Owlboy is a weird mix of side-scrolling metroidvania shooter with an open world story-driven game. It features an absolutely gorgeous 16-bit pixel art with beautifully drawn backgrounds and expertly crafted levels. The game centers on an Owlboy named Otus who starts his training to become a guardian of his village which is located in the land of the Sky. Before Otus is able to complete his training, his village is attacked by a band of pirates which sets him on course for a journey to save them.
The game begins with the training of Otus by his master who teaches him how to do some of the more basic tasks. This part also acts as a basic tutorial letting you learn how to maneuver around and utilize your skills. As a hybrid of Human and Owl, Otus is able to fly to impossible to reach locations while he can also use his wings to carry around objects. Flying is not his only skill as he is able to spin around to attack enemies, or perform a roll to dodge against the enemy attacks. This works both during traversal on land or in the sky.
The story begins when one day the land in the Sky where Otus is training to be a guard is attacked by a band of pirates. They steal an artifact that threatens their extinction which sets the course for Otus and his friend to go to the Owl Temple in order to help save the village. This is where the game slowly builds up its world, letting you introduce each new character and then providing incentive to the player to explore new locations. You begin the game in a village but will slowly start to unlock more open areas, some of which will be locked at this point behind an ability that might not be available to the player. This is the essence of a traditional metroidvania game and Owlboy not only offers a good pace for its story, it also has some great use of the abilities to present puzzles.
The platforming in Owlboy uses a mixture of the flying skills of Otus and his ability to carry objects or a person. This is utilized to solve puzzles during exploring a level or dungeon, which is all seamlessly connected to an open world with a central hub being the town. The main combat is actually a rather great concept with the sidekicks that can join Otus in his quest. Each of them offers their own unique advantage in combat. At the start of the game, Otus stumbles onto a ruin giving him the power to teleport his sidekick to any place which is then cleverly utilized for boss fights and solving puzzles.
Otus himself is able to damage enemies with his spinning attack that appears similar to the Tanooki suit that Mario wears in Super Mario 3. This attack can be hardly used to damage enemies since most of them will be immune to it, however it can work out well for making them vulnerable for further damage. As an example, you can use the spin attack on a shell wearing monster to knock it out of shell and then proceed to kill it using your sidekick. You can simply summon them with a press of a single button and use the analog triggers to aim and shoot at them.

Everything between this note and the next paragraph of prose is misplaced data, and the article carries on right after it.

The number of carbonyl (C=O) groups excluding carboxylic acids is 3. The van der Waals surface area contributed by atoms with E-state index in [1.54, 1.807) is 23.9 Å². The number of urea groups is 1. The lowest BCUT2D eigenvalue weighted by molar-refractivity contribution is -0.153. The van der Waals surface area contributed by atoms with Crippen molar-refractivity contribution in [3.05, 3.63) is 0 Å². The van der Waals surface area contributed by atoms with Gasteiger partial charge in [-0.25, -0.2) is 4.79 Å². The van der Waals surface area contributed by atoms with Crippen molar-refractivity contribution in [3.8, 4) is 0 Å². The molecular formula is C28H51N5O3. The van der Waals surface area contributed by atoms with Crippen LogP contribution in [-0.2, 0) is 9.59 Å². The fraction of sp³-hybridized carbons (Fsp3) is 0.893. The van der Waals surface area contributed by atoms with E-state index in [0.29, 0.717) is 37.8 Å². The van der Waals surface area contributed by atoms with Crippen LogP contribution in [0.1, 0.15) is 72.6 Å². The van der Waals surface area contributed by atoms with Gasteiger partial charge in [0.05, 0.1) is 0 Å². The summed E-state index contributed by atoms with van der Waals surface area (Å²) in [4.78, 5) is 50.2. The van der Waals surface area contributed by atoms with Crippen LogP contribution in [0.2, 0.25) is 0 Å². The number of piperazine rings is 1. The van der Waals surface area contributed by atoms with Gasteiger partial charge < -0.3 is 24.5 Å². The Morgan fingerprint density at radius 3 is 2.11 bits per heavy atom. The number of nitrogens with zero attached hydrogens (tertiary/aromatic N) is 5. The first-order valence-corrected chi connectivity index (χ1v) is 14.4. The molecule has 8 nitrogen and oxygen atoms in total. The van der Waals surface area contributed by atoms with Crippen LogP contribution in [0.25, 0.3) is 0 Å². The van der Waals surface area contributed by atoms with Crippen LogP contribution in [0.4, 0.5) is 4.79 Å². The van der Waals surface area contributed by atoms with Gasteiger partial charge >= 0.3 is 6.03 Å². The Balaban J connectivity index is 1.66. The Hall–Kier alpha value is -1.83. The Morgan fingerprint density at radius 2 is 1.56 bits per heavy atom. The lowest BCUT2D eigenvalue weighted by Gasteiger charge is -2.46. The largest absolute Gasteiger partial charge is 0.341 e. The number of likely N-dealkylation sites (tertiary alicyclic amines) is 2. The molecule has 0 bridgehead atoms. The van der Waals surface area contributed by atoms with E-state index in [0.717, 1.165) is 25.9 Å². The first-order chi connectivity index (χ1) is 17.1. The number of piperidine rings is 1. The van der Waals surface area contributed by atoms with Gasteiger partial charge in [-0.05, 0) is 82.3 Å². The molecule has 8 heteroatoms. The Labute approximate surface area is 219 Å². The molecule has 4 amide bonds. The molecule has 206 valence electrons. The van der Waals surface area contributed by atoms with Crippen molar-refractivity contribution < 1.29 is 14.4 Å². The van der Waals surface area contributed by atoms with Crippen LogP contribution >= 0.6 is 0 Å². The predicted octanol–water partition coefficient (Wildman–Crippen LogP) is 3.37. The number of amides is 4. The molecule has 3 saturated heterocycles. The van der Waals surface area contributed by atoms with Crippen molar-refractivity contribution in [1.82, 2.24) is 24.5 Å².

Just like a traditional platformer, Owlboy offers collectibles in the form of coins that you can use to buy new upgrades or items. These coins are gained through a variety of different methods e.g. opening a treasure chest, flying through rings that are littered across a level and killing certain monsters. Aside from the traditional coins which is the main form of currency for Owlboy, you can also discover other secret collectibles if you pay a close attention to each level. They are a surprise for the most part so it is best to find most of them yourself. I really found the exploration aspect of Owlboy so great in this regard, because the game does reward you with exploring a location so it never feels like you are simply wasting time performing a checklist of collectibles.
I have played many 16-bit animated games from indie developers but there is just a certain charm for Owlboy that makes it stand out from other games. The art style definitely helps here but the way the characters are animated and backgrounds are drawn is what sets it apart from other similar games. It is a platformer at its core but the game offers a lot more than simple platforming and puzzle solving moments. There are boss fights that are challenging and fun to complete, however not too hard to make you frustrate either. The progression system is satisfying with the way abilities are unlocked.
Overall, it is an excellent package for the Nintendo Switch hardware. While it is possible to enjoy the game on a big screen, I will say that the true beauty of Owlboy is seen in portable mode where the pixel art really pops up and looks absolutely gorgeous. The only issue that I had in this mode was the trigger buttons were a little hard to press with the way the shooting works in this game, but otherwise it was my preferred mode to play the game.
Owlboy Review (Switch)
Game Reviewed on: Switch
Game description: A love letter to pixel art for a new audience, Owlboy is an open-world exploration game with a unique mix of flight and platforming. Carry anything. Recruit Otus's friends as gunners to fight for you, each with unique abilities and stories. Large dungeons with big and challenging boss battles.
Owlboy is brilliantly paced from the start to the end with a well-developed cast of characters. It is one of the most impressive metroidvania game from an indie developer this generation.